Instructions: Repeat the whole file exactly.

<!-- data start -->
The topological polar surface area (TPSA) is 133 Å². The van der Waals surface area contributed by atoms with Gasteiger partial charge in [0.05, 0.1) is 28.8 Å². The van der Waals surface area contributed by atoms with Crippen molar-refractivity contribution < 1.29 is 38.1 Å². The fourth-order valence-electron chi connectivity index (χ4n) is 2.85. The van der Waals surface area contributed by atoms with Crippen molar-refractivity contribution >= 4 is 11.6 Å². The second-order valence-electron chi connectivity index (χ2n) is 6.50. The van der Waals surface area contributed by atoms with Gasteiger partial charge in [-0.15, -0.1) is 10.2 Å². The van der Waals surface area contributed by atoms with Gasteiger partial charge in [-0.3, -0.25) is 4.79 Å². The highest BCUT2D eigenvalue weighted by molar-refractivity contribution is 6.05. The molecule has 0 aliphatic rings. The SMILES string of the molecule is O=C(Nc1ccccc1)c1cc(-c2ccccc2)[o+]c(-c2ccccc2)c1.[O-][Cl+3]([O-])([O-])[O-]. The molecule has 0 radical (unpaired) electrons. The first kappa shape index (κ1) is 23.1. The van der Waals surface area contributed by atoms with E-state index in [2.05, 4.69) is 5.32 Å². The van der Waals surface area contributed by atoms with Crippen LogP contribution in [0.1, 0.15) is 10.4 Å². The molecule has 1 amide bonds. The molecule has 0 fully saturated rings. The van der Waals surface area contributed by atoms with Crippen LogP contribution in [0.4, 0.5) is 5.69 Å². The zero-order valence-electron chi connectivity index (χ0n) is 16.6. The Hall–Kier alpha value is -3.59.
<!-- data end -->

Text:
The topological polar surface area (TPSA) is 133 Å². The van der Waals surface area contributed by atoms with Gasteiger partial charge in [0.05, 0.1) is 28.8 Å². The van der Waals surface area contributed by atoms with Crippen molar-refractivity contribution < 1.29 is 38.1 Å². The fourth-order valence-electron chi connectivity index (χ4n) is 2.85. The van der Waals surface area contributed by atoms with Crippen molar-refractivity contribution >= 4 is 11.6 Å². The second-order valence-electron chi connectivity index (χ2n) is 6.50. The van der Waals surface area contributed by atoms with Gasteiger partial charge in [-0.15, -0.1) is 10.2 Å². The van der Waals surface area contributed by atoms with Gasteiger partial charge in [-0.3, -0.25) is 4.79 Å². The highest BCUT2D eigenvalue weighted by molar-refractivity contribution is 6.05. The molecule has 0 aliphatic rings. The SMILES string of the molecule is O=C(Nc1ccccc1)c1cc(-c2ccccc2)[o+]c(-c2ccccc2)c1.[O-][Cl+3]([O-])([O-])[O-]. The molecule has 0 radical (unpaired) electrons. The first kappa shape index (κ1) is 23.1. The van der Waals surface area contributed by atoms with E-state index in [2.05, 4.69) is 5.32 Å². The van der Waals surface area contributed by atoms with Crippen LogP contribution in [0.1, 0.15) is 10.4 Å². The molecule has 1 amide bonds. The molecule has 0 fully saturated rings. The van der Waals surface area contributed by atoms with Crippen LogP contribution in [0.4, 0.5) is 5.69 Å². The zero-order valence-electron chi connectivity index (χ0n) is 16.6. The Hall–Kier alpha value is -3.59.